Many years later I had a child of my own, and pondered how to handle reading as a parent rather than as a teacher. I had to seriously take into account my daughter’s personality and what was going to work. I laid the foundation by reading a lot of stories everyday, but gave her no formal reading instruction.

I must admit I was a little worried when she started kindergarten, where I heard parents bragging about how their kids were already reading chapter books by themselves. It was hard to continue my no-pressure methods, but I didn’t give in to the fear. I knew she would become a great reader when she was ready. But I did do one thing I hadn’t done thus far, I introduced reading aloud from chapter books that were a few years above her reading level.

She didn’t take to it right away, as there were no pictures to focus on and the stories required patience due to their length. I persevered though; it became a daily habit and part of a bedtime ritual that lasted about 20 to 30 minutes every evening. I didn’t see any actual results immediately. But they came later. By third grade they told me she was reading at college level.

Today the story is very different, with high stakes standardized testing that puts tremendous pressure on teachers and parents to produce immediate results. Not long ago, I was working as a consultant at an elementary school, where a kindergarten teacher informed me that there was no time to read stories to the kids anymore. Everything was centered around test preparation.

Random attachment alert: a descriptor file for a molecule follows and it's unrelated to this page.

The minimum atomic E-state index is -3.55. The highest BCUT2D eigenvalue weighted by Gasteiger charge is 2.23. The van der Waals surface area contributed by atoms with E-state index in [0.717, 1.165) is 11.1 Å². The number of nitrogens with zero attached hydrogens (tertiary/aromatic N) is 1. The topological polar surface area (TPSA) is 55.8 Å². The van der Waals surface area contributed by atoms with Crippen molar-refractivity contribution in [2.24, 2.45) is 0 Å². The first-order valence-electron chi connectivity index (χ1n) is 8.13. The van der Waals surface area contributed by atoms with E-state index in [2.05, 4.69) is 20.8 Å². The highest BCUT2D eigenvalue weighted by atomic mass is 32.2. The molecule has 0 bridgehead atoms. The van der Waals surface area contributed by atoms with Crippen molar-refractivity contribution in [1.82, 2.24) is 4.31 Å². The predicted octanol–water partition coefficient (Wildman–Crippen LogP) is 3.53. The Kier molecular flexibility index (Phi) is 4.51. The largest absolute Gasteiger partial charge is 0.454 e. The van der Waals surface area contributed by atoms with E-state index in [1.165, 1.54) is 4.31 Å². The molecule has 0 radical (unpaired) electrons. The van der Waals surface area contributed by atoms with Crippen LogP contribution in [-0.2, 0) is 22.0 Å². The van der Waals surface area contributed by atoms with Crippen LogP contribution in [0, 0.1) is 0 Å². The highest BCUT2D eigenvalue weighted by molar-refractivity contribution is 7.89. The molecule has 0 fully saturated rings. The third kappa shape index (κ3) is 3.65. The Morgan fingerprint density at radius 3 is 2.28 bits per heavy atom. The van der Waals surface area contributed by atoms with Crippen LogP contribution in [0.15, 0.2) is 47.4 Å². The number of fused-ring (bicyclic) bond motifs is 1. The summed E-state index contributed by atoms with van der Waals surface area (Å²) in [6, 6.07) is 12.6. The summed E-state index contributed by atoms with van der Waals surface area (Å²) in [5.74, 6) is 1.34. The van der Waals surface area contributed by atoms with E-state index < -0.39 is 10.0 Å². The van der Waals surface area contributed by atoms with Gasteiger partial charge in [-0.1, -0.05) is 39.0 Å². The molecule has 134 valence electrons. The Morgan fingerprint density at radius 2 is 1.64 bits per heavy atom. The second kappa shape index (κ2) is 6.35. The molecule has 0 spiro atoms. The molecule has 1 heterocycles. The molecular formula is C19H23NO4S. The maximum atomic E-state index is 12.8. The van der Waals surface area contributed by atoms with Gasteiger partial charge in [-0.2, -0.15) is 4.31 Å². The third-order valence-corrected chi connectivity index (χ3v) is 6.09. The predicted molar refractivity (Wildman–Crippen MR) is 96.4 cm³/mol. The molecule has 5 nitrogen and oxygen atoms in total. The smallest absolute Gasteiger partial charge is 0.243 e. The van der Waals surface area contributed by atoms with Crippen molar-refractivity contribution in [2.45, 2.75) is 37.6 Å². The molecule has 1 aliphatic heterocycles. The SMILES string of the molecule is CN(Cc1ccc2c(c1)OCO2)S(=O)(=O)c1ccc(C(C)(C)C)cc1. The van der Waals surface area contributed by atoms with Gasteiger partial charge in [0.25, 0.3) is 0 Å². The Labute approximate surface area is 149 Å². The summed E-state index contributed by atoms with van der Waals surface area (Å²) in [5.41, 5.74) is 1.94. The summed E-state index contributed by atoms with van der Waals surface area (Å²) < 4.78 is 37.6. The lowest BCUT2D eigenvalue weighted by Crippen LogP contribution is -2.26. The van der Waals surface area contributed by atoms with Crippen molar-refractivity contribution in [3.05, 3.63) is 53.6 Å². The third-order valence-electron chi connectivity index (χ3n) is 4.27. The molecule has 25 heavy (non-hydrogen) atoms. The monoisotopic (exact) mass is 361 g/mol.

What’s happening in education now is the polar opposite of how it used to be. I hardly ever had homework when I was in elementary school. I wrote my first real paper in AP English when I was in 12th grade. Having rather “undeveloped” skills compared to modern students didn’t stop me from getting good grades, or from double majoring in philosophy and biology at a top notch university. When I was looking at different private schools a number of years ago, one school was boasting about teaching their 3rd graders how to write research papers. When does this insanity end?

One parent I recently worked with had her child in a high-pressure elite school, with stressful tutoring and test preparation daily after school. She confided to me that “I feel in my heart that what I’m doing to my son is wrong, but what choice do I have?

There are choices, though, and there are other ways to do things with better results. Putting so much pressure on kids at such a young age is wrong. It has also led to an epidemic of anxiety disorders and depression among children. It’s also completely unnecessary.

Children can learn how to read, write, and do math in fun ways that feel effortless- such as the methods we use with our students, and show in this blog. One mom recently told us that this past year was the first year her daughter hadn’t thrown up during her state tests- thanks to the gentle preparation and confidence building exercises we had worked on.  

Parents can do something. It’s true that performance on tests will affect your children’s future, but you don’t have to put that stress on them. Make home into a haven from the stress of the outside world. Read aloud to your kids everyday. Teach them the necessary school skills in everyday life, not by cramming them right before a test. Have somebody patient help them with their homework, projects, and test prep, as much as is necessary. If they aren’t ready to do the work on their own, do it with them. Be patient with them, they will not disappoint you.